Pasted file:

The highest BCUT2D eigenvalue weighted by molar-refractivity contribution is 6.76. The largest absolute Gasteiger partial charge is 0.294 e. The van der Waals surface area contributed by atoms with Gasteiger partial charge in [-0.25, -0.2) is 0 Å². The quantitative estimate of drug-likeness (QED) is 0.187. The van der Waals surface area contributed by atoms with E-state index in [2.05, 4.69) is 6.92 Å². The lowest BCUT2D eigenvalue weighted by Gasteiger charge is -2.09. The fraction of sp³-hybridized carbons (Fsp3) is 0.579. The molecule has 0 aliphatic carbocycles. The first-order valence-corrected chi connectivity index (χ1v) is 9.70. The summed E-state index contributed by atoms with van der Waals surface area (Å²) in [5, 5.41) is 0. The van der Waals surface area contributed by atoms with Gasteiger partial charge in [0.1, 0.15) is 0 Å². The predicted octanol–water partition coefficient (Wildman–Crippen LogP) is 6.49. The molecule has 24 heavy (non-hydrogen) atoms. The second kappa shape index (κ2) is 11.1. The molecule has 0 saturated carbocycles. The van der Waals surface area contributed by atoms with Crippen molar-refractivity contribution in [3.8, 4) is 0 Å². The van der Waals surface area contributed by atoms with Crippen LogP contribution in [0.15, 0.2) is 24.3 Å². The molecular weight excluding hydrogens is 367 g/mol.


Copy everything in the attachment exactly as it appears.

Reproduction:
The highest BCUT2D eigenvalue weighted by molar-refractivity contribution is 6.76. The largest absolute Gasteiger partial charge is 0.294 e. The van der Waals surface area contributed by atoms with Gasteiger partial charge in [-0.25, -0.2) is 0 Å². The quantitative estimate of drug-likeness (QED) is 0.187. The van der Waals surface area contributed by atoms with E-state index in [2.05, 4.69) is 6.92 Å². The lowest BCUT2D eigenvalue weighted by Gasteiger charge is -2.09. The fraction of sp³-hybridized carbons (Fsp3) is 0.579. The molecule has 0 aliphatic carbocycles. The first-order valence-corrected chi connectivity index (χ1v) is 9.70. The summed E-state index contributed by atoms with van der Waals surface area (Å²) in [5, 5.41) is 0. The van der Waals surface area contributed by atoms with Gasteiger partial charge in [0.1, 0.15) is 0 Å². The predicted octanol–water partition coefficient (Wildman–Crippen LogP) is 6.49. The molecule has 24 heavy (non-hydrogen) atoms. The second kappa shape index (κ2) is 11.1. The molecule has 0 saturated carbocycles. The van der Waals surface area contributed by atoms with Crippen molar-refractivity contribution in [3.8, 4) is 0 Å². The van der Waals surface area contributed by atoms with Crippen LogP contribution in [0.15, 0.2) is 24.3 Å². The molecular weight excluding hydrogens is 367 g/mol.